If Kepler-452b nevertheless has a similar composition to Earth, we run into another problem: gravity. Based on an Earth-like density, Kepler-452b would be five times more massive than our planet.

This would correspond to a stronger gravitational pull, capable of drawing in a thick atmosphere to create a potential runaway greenhouse effect, which means that the planet’s temperature continues to climb. This could be especially problematic as the increasing energy from its ageing sun is likely to be heating up the surface. Any water present on the planet’s surface would then boil away, leaving a super-Venus, rather than a super-Earth.

You might remember that “retain atmosphere” requirement from the lecture by Walter Bradley that I posted with a summary a few days ago.

What about having a Jupiter-sized sweeper planet – does it have that?

Another problem is that Kepler-452b is alone. As far as we know, there are no other planets in the same system. This is an issue because it was most likely our giant gas planets that helped direct water to Earth.

At our position from the sun, the dust grains that came together to form the Earth were too warm to contain ice. Instead, they produced a dry planet that later had its water most likely delivered by icy meteorites. These frozen seas formed in the colder outer solar system and were kicked towards Earth by Jupiter’s huge gravitational tug. No Jupiter analogue for Kepler-452b might mean no water and therefore, no recognisable life.

What about having a magnetic field – does it have that?

All these possibilities mean that even a planet exactly the same size as Earth, orbiting a star identical to our sun on an orbit that takes exactly one year might still be an utterly alien world. Conditions on a planet’s surface are dictated by a myriad of factors – including atmosphere, magnetic fields and planet interactions, which we currently have no way of measuring.

You know, after the whole global warming hoax, you would think that NASA would have learned their lesson about sensationalizing wild-assed guesses in order to scare up more research money from gullible taxpayers who watch too much Star Trek and Star Wars.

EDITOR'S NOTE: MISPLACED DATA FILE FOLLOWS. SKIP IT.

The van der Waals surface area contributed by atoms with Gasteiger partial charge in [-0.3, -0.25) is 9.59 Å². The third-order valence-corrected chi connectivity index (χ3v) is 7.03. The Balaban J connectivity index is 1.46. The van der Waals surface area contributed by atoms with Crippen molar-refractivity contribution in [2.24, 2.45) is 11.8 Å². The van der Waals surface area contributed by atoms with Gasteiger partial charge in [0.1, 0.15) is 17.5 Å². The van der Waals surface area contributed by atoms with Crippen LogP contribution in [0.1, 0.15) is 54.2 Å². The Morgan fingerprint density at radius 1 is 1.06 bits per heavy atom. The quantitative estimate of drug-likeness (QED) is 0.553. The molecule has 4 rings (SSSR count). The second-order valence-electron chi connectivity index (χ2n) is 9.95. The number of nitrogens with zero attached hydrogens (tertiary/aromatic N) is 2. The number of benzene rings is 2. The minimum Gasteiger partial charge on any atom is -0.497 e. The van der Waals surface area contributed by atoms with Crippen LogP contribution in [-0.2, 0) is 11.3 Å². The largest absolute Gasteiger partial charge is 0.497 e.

The best answer to this is for parents to make sure that their kids are learning the facts about astrobiology from books like “The Privileged Planet” and “Rare Earth”, where the full list of requirements for a life-supporting planet will be found. Pity that we can’t rely on taxpayer-funded public schools to do that for us, because they are too busy pushing Planned Parenthood’s sex education curriculum and global warming fears, instead of real science and engineering.

6 thoughts on “Is Kepler-452b an Earth-like planet? Does it support life?”

  1. Please help me to understand what is the Christian apologetics general take on space exploration or SETI-type endeavors? Is it considered futile to invest in this type of work since the odds that another life sustaining planet exists are so exponential and unlikely that God created additional intelligent life elsewhere?


    1. The issue is whether life can emerge spontaneously or whether an intelligence needs to be involved. The more the naturalists at NASA try to imply that life emerges spontaneously by accident, the more it shores up a failing philosophy of naturalism. From a fiscal point of view, we should not only be investing in research that is likely to produce a return in the here and now. We are in debt $18.5 trillion, we have no money for waste like this.

      Here’s an example of naturalists reacting to this news as I explained above:


    2. When it comes to SETI specifics and most manned spacecraft, I wholeheartedly agree with WK. When I was an a-theist, I had that SETI computer program on my computer (it crashed it BTW) and thought I was neato kewl – my gift to the Cosmos. (gag, pardon me :-)) But, it turned out that the examination was being performed in a cluster that actually could NOT have life in it. Sagan thought that the more stars in a cluster automatically meant the higher probability of finding ET, but it turned out to be a region hostile to ANY forms of life, not merely intelligent ones.